Ariana Madappa – USA – Volunteer and Poi, Juggle, Acro, Stick Multi-Talent
Julia Schmitz – Germany – Volunteer and Juggle Pro / Children Facilitator
Tyler “Spades” – USA – Tour Coordinator (PWB Tour Expert, Media Guru and Partner Organization Organizer)

IMG_8768

We each bring unique and valuable skills to this tour that we shared and discovered on the beautiful beaches of Southern Kenya. We worked long hours every day for over a week in the tropical heat to play games, share ideas, eat amazing local seafood, create new and amazing circus acts, and explore how we could be most successful as a team. Many of us are very experienced with fire performance and enthusiastically shared our passion for fire arts in the evenings with each other and anyone happening by on the beach.

IMG_4264

ninja reflection

Diani Beach provided a stunning backdrop for our laughter, innovative thoughts, and sweaty work. The area is full of lively monkeys during the day that constantly try to take your food (and they DID by sneaking into our kitchen whenever anyone left the door open for a moment on many occasions!) and adventurous crabs covering the beach at night. Many of us started and ended our days with a refreshing dip in the Indian Ocean, which kept us vitalized. The white sand of the beach seemed to stretch onward forever and reflected the sunlight blindingly during the day, so we often took cover in the shade of tropical trees.  This stretch of beach is also globally known for its prime kiteboarding conditions and it was a treat to watch participants sale over the waves every windy afternoon.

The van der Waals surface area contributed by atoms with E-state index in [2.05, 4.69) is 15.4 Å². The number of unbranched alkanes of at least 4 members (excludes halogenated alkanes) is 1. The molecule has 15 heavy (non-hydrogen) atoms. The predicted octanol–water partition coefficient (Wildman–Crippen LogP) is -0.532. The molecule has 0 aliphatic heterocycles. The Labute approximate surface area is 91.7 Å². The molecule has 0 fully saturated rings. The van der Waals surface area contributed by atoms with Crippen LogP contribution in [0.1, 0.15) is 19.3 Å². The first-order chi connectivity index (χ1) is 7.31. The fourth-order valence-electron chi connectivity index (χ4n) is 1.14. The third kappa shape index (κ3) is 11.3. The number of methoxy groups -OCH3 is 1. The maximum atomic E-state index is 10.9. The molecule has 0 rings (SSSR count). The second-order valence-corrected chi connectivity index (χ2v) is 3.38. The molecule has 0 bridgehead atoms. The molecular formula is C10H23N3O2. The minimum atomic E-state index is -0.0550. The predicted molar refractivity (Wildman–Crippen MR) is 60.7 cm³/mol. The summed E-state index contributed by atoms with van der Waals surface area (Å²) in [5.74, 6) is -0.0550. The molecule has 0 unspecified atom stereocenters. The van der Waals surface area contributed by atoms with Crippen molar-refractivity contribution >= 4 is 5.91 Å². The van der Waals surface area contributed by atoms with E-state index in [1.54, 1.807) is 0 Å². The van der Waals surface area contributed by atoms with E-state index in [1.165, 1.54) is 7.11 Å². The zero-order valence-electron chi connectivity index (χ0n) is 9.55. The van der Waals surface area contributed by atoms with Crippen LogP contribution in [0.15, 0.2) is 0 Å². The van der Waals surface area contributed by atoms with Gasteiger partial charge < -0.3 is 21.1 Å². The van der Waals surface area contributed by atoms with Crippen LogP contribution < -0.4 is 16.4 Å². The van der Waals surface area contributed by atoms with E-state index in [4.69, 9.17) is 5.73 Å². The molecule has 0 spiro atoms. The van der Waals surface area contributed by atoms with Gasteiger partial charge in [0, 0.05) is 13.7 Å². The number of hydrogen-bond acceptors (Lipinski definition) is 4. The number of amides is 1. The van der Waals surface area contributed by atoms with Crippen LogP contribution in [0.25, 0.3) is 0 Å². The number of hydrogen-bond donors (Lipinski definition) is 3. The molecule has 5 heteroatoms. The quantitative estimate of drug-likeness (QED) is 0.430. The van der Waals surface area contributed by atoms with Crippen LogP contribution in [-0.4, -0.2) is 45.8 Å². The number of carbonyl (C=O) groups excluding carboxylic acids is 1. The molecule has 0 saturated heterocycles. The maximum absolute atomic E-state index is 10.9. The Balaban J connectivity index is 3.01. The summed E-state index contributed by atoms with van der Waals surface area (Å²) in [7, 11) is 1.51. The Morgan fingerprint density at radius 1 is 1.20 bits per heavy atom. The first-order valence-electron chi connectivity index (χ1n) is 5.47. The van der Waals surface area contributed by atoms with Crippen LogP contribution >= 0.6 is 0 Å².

IMG_8838

IMG_4144 2

After several group discussions we decided to theme our show around ADVENTURE and going on a magical quest. Each team member embodied a different character that aided in the journey of our protagonist (Jamie) finding true happiness with the help of many new friends.

Julie plays a market vendor with a magical map

Ariana plays a seafaring captain with a spirit for adventure

Rachel plays a beach oracle (as well as a transitional acrobatic thunder storm!)

Enrico plays a jungle catalyst (as well as the base for the thunder transition)

And Spades (me) got to play the role of the magician that initiates our protagonist’s quest and checks in on her periodically throughout the journey while also controlling most of the sound for the show!

All together we create a whirlwind of magic, adventure, talent, and surprises leading to a very happy ending.

IMG_9198

Our hard work was validated when we brought the show to over 200 children at Mekaela School and performed our saga followed by a thrilling fire show to thunderous applause! Check out the VIDEO to see for yourself!